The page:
As Christians, we’ve been taught to follow the commands written in the Bible, but it’s easy to pick and choose which verses we want to follow, and we tailor ‘holiness’ according to our particular comforts and cultural preferences.
For example, there are hundreds of verses, stories, and illustrations in the Bible that talk about giving abundantly to the poor, being absurdly generous with our resources, and not idolizing money, and yet we have a tendency to focus on the few verses that mention being ‘good stewards’ of our money (Prov. 10:4-5; 13:22).
1 Tim. 5:8 says: But if anyone does not provide for his relatives, and especially for members of his household, he has denied the faith and is worse than an unbeliever.
Phew! This verse is all we need. It provides an opportunity for us to succumb to society’s expectations under the false pretense of being righteous — it’s a Biblical escape clause.
We search for these texts and treat them like precious treasures because they accommodate our lifestyle and help us rationalize our action (or inaction) — but we often rip them out of the larger context and disregard God’s greater intention.
Much of Jesus’s ministry centers on reconciling relationships, forgiving — and loving — enemies (Matt: 5:43-48), empathizing with those who we don’t normally understand (Philippians 2:3-4, John 8:1-11; Matt. 19:14; John 4) and loving others (John 13:34; 1 John 4:19-21). It’s hard to deny these truths, but when reality hits and we encounter those we dislike, we rely on verses that warn against bad company (1 Cor. 15:33; Prov. 13:20; Psalm 1:1) and spending time with evildoers. It’s easier to fall back on these verses than it is to recognize the ones calling us to wholeheartedly love others.
When we naturally don’t get along with people, instead of putting in the Christ-like effort to love them, we often point to how even Christ had an “inner circle” and “beloved disciple” (John 20:2) — so it’s OK if we devote most of our time with those we naturally like instead of trying to love those who irritate us. Jesus did it, so why can’t we?
We know that it’s wrong to judge others, assume the worst, and hatefully condemn them — so we simply do it under the guise of “spiritual accountability.” (Prov. 27:17; Gal. 6:1-2; James 5:19-20).
We don’t give to the homeless because the Bible warns about putting money in a fool’s hand (Prov. 17:16).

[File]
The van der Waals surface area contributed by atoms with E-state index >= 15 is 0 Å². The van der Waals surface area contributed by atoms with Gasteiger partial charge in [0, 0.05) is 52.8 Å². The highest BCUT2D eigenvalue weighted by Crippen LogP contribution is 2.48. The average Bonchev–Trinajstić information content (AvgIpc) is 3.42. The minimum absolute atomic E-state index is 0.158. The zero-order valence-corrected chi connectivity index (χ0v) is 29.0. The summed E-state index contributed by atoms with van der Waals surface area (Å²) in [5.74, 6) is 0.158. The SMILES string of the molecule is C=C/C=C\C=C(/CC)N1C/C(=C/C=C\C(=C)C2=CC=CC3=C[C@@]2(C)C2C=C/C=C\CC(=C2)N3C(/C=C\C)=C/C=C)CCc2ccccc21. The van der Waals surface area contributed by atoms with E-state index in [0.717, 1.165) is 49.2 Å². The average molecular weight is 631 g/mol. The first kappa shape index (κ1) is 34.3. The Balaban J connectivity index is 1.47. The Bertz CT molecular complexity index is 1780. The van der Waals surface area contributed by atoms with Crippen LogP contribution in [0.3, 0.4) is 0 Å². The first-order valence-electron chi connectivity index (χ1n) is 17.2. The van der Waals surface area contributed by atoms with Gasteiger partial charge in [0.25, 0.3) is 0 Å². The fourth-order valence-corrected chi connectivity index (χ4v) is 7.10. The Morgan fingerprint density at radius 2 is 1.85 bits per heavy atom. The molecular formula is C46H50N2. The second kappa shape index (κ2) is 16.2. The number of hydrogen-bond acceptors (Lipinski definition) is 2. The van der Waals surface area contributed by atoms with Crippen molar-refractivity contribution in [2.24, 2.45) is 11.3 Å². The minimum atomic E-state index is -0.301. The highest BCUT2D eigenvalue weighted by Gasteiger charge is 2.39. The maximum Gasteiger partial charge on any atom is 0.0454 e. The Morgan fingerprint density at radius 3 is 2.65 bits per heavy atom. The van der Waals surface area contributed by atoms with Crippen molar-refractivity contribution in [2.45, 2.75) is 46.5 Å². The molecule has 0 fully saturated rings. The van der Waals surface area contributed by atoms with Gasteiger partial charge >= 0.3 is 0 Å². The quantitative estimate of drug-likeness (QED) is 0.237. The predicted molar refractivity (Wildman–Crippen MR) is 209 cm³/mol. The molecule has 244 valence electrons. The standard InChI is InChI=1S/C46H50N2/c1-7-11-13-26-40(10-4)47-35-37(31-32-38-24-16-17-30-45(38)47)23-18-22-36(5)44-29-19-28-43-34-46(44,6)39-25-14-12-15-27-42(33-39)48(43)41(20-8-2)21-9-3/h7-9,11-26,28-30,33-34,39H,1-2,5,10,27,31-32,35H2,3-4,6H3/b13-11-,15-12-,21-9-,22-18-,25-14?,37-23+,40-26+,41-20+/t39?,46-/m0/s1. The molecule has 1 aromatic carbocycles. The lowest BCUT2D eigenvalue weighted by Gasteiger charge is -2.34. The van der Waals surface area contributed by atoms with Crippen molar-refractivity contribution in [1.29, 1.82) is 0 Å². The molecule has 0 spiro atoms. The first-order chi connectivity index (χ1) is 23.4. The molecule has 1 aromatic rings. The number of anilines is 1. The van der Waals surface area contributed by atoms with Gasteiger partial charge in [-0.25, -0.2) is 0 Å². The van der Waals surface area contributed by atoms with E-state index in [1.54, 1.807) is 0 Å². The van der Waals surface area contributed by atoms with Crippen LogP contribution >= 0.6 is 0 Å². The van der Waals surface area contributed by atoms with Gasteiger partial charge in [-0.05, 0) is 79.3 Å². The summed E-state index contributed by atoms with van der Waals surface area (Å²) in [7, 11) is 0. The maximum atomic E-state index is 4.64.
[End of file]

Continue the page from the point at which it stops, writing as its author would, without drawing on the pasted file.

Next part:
We rationalize our addiction to work and not spending quality time with our family because the Bible warns us against laziness (Prov. 19:15; Prov. 20:13).
We craze power, authority, and control, so we use verses (Hebrews: 13:17) to manipulate people into following us — even to participate in sinful acts!
Parents use verses (1 Pet. 5:5; Eph. 6:1) to rationalize child abuse and horrendous verbal, emotional, and physical pain.
The Bible is even used to promote sexism (1 Tim. 2:11-15) and promote inequality under the mask of “biblical submission.”
The Bible is full of confusing texts and paradoxical ideas, and it’s easy to manipulate Scripture to fit our desires. We can have the appearance of righteousness — backed up by numerous Scripture verses, pastoral sermons, and theological debates — but completely misrepresent Jesus at the exact same time.
If we take the Bible as a whole, and step back to look at the big picture, God’s word centers on a theme of love and redemption and hope — brought about through sacrifice, service, humility, and following Christ’s example.
But Christians have a tendency to reject and ignore 99 percent of the content and obsess over the 1 percent. We avoid the majority and focus on the few minor texts that benefit us the most according to our pride, current needs, political agendas, social status, comforts, and desires.
Therefore, we rant about homosexuality, evolution, and the lack of prayer in public schools but often miss the big picture: loving others as Christ loved us. God help us.
Stephen Mattson has contributed for Relevant Magazine and the Burnside Writer's Collective,and studied Youth Ministry at the Moody Bible Institute. He is now on staff at Northwestern College in St. Paul, Minn. Follow him on Twitter @mikta .
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